RARE AND ENIGMATIC 36-coin SET of “COINS OF THE GOLDEN WEST” by HART
Similar in shape and dimension to the California Fractional Gold series, the privately struck gold “Coins of the Golden West” have been puzzling researchers for decades. Struck in 10 ct. gold or finer (with the Alaska-Yukon series coming in at approx. 21 ct, according to Burnie), these mysterious and gold issues are a colorful commemoration of all U.S. gold rush locales and feature unusual denominations such as Pinch, DWT and Minerva Bear.
Group includes: Alaska Pinch Series – 6 pcs., Parka Heads – 3 pcs., Alaska-Yukon Expo – 3 pcs., Minerva Bears – 6 pcs., Indian Bears – 6 pcs., Idaho Gold – 3 pcs., Montana Gold – 3 pcs., Oregon Gold – 3 pcs., Washington Gold – 3 pcs.
M.E. Hart, the original marketer of these beautiful gold tokens (along with Farran Zerbe) is even somewhat of a mystery – speculation exists that it is the person of Mary E. Hart, one of the most prominent and flamboyant businesswomen of the era.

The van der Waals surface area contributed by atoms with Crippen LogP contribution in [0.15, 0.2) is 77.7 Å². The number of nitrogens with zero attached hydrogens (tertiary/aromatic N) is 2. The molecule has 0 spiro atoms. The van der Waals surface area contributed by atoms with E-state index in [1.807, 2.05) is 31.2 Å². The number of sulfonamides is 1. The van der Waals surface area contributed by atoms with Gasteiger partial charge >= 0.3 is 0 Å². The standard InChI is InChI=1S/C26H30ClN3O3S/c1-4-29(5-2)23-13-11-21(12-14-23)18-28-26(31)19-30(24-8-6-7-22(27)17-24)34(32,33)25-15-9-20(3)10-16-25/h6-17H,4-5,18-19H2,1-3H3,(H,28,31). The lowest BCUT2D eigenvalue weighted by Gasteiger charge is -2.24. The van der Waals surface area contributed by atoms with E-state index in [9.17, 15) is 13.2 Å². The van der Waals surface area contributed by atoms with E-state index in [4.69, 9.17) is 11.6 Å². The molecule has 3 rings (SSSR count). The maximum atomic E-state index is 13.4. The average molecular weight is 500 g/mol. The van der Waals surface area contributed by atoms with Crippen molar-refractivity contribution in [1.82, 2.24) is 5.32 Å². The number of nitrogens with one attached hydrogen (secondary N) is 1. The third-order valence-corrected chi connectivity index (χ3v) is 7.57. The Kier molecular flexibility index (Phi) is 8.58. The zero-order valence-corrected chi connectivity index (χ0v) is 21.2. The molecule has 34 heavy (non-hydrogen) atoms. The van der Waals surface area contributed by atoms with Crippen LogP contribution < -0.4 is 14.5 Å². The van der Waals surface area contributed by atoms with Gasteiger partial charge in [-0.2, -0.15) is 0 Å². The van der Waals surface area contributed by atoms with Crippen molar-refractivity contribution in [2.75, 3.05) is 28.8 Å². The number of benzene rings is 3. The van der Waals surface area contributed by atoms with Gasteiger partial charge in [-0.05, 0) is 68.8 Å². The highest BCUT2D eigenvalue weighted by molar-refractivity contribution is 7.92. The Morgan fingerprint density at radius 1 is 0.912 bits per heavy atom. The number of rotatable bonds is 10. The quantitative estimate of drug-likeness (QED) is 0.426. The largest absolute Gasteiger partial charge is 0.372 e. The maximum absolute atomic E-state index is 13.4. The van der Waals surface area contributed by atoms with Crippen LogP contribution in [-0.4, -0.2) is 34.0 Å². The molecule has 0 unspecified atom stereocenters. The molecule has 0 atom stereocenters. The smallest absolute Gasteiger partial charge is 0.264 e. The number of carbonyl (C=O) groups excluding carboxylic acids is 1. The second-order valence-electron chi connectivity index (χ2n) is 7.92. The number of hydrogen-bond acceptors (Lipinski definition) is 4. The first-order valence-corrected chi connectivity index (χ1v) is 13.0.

A brief look at the trajectory of her life puts Mary E. Hart at the epicenter of the Golden West set distribution:
By 1904, Mary Hart was traveling regularly between San Francisco and Alaska, as well as Los Angeles and Tacoma – a tireless promoter of Alaska, she was the manager of Alaska’s exhibits at the 1904 Louisiana Purchase Exposition in St. Louis, continuing her Alaska promotions into the 1909 Alaska-Yukon-Pacific Exposition. She also had family connections with Mayer and Brothers Jewelers, makers of the Alaska-Yukon tokens, and was active in marketing all the Golden West issues at the 1916 Panama-Pacific International Exposition. While there is no “smoking gun” indicating that Mary E. Hart was responsible for producing the “Coins of Golden West”, ancillary evidence strongly suggests that she was in the thick of it. With her interest in the gold industry (and an impressive collection of Alaska gold nuggets), she is a natural fit for the persona of “M.E. Hart”, the original promoter of these fascinating private gold issues.
Marketed at the above Expositions from 1904 to 1916, the set makes an impressive visual, 36 pieces of privately minted, golden art!